• IT (Information Technology) Applications and Systems Not Optimized for Dynamic Change
    The internal IT organizations at most health plans have to balance a very large amount of competing priorities. In order to ensure work is efficiently planned and delivered, they oftentimes institute controls related to how changes can be submitted and reviewed. This approach may be effective at an enterprise level, but can pose significant risk to implementing member and provider correspondence automation as design often needs to dynamically change right up until the next round of production.
     
  • Orchestrating Departments with Varying Priorities
    Sales, Marketing, Operations, Service, Compliance and IT teams often have varying views on what needs to comprise each unique piece of member and provider communication. Those, sometimes competing, demands need to be negotiated expeditiously to ensure communications can get out to members and providers on time.
     
  • Version Management
    Many member and provider communications vary by brand, market, and plan, resulting in many iterations and complexities while implementing, approving and delivering.  Having the right infrastructure to manage document versions is critical to ensuring accurate and timely communications.
     
  • Synchronizing Timing of Member Communications
    Oftentimes, members will be receiving critical information across multiple mailings. Members who receive these communications out of order will be confused and unhappy. In addition, this dynamic creates an increase in expense from additional member support requests that could have otherwise been avoided by accurate synchronization and timing of these mailings.

Every healthcare operations manager will tell you that the pressure to lower operating costs is constant and a daily struggle when trying to balance lower costs with providing a strong customer experience.

  • Complexity of United States Postal Services (USPS) Options
    Depending on size, health plans may be sending anywhere from thousands to millions of pieces of correspondence to their members and providers annually. The design and packaging of those pieces should be informed by USPS mail options (e.g., dimensions, weight, and postal class) along with their associated costs. Organizations can be significantly overpaying for postage if they don’t fully understand the options available.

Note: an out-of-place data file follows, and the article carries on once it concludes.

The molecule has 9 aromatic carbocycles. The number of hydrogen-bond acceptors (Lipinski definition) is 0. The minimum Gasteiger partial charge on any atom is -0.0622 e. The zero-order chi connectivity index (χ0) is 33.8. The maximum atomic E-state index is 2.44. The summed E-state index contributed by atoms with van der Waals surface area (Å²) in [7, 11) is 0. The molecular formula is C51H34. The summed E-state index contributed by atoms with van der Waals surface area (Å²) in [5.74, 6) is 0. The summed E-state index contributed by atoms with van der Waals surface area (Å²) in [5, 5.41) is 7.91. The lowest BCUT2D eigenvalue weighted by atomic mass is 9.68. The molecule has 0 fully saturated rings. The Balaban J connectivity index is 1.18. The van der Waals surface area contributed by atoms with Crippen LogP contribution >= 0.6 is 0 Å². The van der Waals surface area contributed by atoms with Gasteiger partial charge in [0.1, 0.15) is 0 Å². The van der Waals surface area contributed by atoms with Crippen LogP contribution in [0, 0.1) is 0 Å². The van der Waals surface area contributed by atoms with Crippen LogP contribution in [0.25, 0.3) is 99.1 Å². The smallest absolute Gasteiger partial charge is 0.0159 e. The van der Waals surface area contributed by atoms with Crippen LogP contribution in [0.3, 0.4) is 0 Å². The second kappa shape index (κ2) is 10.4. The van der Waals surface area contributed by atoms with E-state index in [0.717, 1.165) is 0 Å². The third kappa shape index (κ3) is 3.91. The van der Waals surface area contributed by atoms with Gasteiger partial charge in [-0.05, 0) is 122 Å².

• Pre-Printing Versus Print On-Demand Because of advancements in on-demand printing and collation automation, organizations can now take advantage of mixing pre-printed items with dynamic, on-demand printed materials which can yield significant savings and eliminate obsolescence.

Industry Trends

The healthcare insurance industry is marked by perpetual change. Those organizations that can adapt and respond the quickest tend to be the most successful. Understanding and assimilating the latest and most vital industry trends can give a plan an immediate competitive advantage.

  • Personalization
    Members expect communications to be necessary and of value. In many cases this requires the information in the correspondence to be personalized to each individual member. Expectations and demands are particularly high during open enrollment, making the design and optimization of member welcome kits vital. Personalization needs can range from specific plan selections, programs they are enrolled in, or specific to their particular health needs (e.g., a reminder they are due for a colonoscopy or a mammogram).
     
  • Print to Digital
    Web and mobile technology has reached critical mass. 96% of Americans now own a mobile phone of some kind and over 80% of people own a smartphone (Pew Research Study). Members and providers are becoming more comfortable receiving health plan communications digitally with many preferring the speed and convenience of digital communications. Having a path for members and providers to receive their communications consistently across different delivery channels is critical.
     
  • Member Access to Data
    Health plan members want complete and transparent access to their data. Providing information via standard communications is a critical step to meeting those expectations. While upcoming regulatory changes, such as the CMS rules related to Interoperability & Patient Access, may not directly impact member communications, organizations should be looking at member data holistically when architecting solutions to such regulations.
     
  • Drive to Reduce Operational Costs
    Healthcare payers and TPAs have always been under pressure to reduce operational costs, however, with increasing transparency due to regulatory reporting and quality measures, there is even more pressure to rapidly identify and eliminate operational cost drivers. Member and provider communications can be a major contributor to operational costs, but also represent a major opportunity for cost reduction when managed well.

While the challenges to implementing and maintaining a successful and efficient member and provider communication plan are many, so are the opportunities to excel and deliver a world class customer experience. With the right vendor and technology solution, healthcare insurers should be able to successfully navigate the challenges and create a successful and lasting member and provider communication plan.